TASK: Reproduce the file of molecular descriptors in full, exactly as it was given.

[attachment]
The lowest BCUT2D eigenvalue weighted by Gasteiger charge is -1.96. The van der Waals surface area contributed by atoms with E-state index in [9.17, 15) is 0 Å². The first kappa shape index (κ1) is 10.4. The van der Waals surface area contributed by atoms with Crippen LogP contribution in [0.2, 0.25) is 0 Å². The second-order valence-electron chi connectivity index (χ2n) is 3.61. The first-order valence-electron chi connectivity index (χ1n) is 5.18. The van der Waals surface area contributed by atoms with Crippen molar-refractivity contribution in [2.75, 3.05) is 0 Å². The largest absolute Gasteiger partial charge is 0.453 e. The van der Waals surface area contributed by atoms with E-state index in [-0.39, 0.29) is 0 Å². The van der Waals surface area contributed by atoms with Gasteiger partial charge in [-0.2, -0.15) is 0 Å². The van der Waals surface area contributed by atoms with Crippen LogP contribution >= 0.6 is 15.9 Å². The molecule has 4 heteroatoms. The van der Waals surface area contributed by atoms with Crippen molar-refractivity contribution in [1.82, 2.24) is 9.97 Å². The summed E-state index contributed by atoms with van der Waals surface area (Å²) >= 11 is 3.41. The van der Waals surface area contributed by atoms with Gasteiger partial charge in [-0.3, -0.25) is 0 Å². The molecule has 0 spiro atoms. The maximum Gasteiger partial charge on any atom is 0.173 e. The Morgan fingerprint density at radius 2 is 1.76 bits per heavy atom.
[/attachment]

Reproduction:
The lowest BCUT2D eigenvalue weighted by Gasteiger charge is -1.96. The van der Waals surface area contributed by atoms with E-state index in [9.17, 15) is 0 Å². The first kappa shape index (κ1) is 10.4. The van der Waals surface area contributed by atoms with Crippen LogP contribution in [0.2, 0.25) is 0 Å². The second-order valence-electron chi connectivity index (χ2n) is 3.61. The first-order valence-electron chi connectivity index (χ1n) is 5.18. The van der Waals surface area contributed by atoms with Crippen molar-refractivity contribution in [2.75, 3.05) is 0 Å². The largest absolute Gasteiger partial charge is 0.453 e. The van der Waals surface area contributed by atoms with E-state index in [-0.39, 0.29) is 0 Å². The van der Waals surface area contributed by atoms with Gasteiger partial charge in [-0.2, -0.15) is 0 Å². The van der Waals surface area contributed by atoms with Crippen LogP contribution >= 0.6 is 15.9 Å². The molecule has 4 heteroatoms. The van der Waals surface area contributed by atoms with Crippen molar-refractivity contribution in [1.82, 2.24) is 9.97 Å². The summed E-state index contributed by atoms with van der Waals surface area (Å²) >= 11 is 3.41. The van der Waals surface area contributed by atoms with Gasteiger partial charge in [-0.3, -0.25) is 0 Å². The molecule has 0 spiro atoms. The maximum Gasteiger partial charge on any atom is 0.173 e. The Morgan fingerprint density at radius 2 is 1.76 bits per heavy atom.